Watch the unemployment rate
The unemployment rate will be one of the most important figures to keep a watchful eye on in the coming year. If it starts ticking upwards because of the effects of no deal being reached by Congress on the proverbial fiscal cliff, then look for overall U.S. rents to continue to increase as homebuyer malaise begins to sink in. So individual rental property owner’s should be able to see increases in their cash flow as the new year progresses. Clearly, residential rental properties will become even more valuable than they were in 2012. So it would behoove the individual property investor to continue to search for and acquire additional rental property in 2013.
If, however, the fiscal cliff is averted, either by tax rate reductions in early January, or some short-term debt reduction package enacted by Congress in the next month or two, then the unemployment rate should continue to tick downwards. And residential rental rates may suffer over the course of next year. This would occur as consumer confidence increases, throwing more renters back into the buying game, especially first time home buyers. With fewer renters, rental rates will start to go down, negatively affecting property investor’s cash flows. On the other hand, housing valuations, by and large, should increase slowly but steadily over 2013. So any currently held investment property should begin to appreciate in the new year under this scenario.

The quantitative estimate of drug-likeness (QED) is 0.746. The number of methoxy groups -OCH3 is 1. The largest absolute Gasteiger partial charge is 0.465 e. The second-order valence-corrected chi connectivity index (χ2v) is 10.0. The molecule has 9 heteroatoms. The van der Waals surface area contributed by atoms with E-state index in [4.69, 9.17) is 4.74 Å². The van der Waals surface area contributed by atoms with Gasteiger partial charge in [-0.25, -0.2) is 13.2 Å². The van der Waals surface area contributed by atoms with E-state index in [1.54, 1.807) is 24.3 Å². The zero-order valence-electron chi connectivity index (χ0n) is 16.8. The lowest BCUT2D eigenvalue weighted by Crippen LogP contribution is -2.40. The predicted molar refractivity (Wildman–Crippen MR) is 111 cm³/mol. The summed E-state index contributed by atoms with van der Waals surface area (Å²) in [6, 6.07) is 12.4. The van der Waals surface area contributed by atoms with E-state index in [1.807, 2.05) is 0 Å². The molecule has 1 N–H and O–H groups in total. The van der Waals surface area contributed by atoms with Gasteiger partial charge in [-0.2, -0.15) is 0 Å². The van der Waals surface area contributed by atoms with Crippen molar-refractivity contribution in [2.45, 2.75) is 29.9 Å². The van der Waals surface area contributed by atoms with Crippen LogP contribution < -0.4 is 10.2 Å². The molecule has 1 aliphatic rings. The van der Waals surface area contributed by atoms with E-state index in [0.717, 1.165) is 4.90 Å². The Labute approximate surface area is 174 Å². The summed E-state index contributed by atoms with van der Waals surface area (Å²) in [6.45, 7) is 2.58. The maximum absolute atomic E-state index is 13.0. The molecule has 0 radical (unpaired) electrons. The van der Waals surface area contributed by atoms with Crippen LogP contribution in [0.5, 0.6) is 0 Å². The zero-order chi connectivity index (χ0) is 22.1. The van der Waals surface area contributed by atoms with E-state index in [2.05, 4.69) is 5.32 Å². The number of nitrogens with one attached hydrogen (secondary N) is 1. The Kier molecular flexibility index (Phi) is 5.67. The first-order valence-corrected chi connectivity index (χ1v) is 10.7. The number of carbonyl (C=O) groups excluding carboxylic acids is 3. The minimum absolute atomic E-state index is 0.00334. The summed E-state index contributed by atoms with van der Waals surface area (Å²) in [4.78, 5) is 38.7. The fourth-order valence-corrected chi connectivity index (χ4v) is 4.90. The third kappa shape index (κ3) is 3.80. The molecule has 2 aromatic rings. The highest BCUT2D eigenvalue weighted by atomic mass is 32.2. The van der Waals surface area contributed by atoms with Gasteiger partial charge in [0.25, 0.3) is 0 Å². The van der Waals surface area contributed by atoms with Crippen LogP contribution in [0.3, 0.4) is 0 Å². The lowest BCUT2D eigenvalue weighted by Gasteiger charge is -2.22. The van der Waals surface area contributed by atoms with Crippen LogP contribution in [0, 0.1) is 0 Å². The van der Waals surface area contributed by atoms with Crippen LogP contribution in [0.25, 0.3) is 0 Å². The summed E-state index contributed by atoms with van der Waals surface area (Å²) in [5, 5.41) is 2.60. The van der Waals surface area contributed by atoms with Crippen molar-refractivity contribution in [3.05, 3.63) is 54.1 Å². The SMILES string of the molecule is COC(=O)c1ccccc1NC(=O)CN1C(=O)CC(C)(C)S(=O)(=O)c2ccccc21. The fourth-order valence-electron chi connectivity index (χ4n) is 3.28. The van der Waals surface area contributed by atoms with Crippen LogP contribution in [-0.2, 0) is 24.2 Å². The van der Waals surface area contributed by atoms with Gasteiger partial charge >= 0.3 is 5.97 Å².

Result of higher taxes on the rich
If taxes do rise next year on upper income workers, and their disposable income is reduced, look for housing values to remain stable throughout the country. The net effect of soaking up disposable income on the “rich” will be minimal for the housing market. It really should have a negligible effect on consumer confidence, and the demand for housing in this country. As mentioned above, it is the unemployment rate that is most important to property investors.
Credit markets and property investing
I fully expect lenders and the overall credit market to remain in stasis over the next year, regardless of Congressional maneuvers with the fiscal cliff. Banks will continue a policy of strict lending guidelines, making only the most credit-worthy recipients of mortgage loans. So the tight credit market will continue into 2013. That said, non-conventional sources, like hard money lenders, will continue to flourish as those investors with less than stellar credit ratings seek to close deals that are cash-positive.
The European debt crisis becomes orderly
The situation with Europe’s money crisis should continue to stabilize in 2013, building on the positive work and financial bolstering and deal-making done by the International Monetary Fund in the last half of 2012. This can only help to further stabilize U.S. credit markets. While some countries like Greece, Italy, Spain and Ireland continue the long road back to financial stability through austerity budgets, high unemployment and Draconian fiscal measures, enough sound restraint has accompanied their efforts to take the strain off of their own fiscal cliff. Proof of this can be seen in the news media, as we no longer hear of the doomsday forecasts, which for the first half of 2012 espoused daily reports of the demise of most of the European Union countries, save for Germany.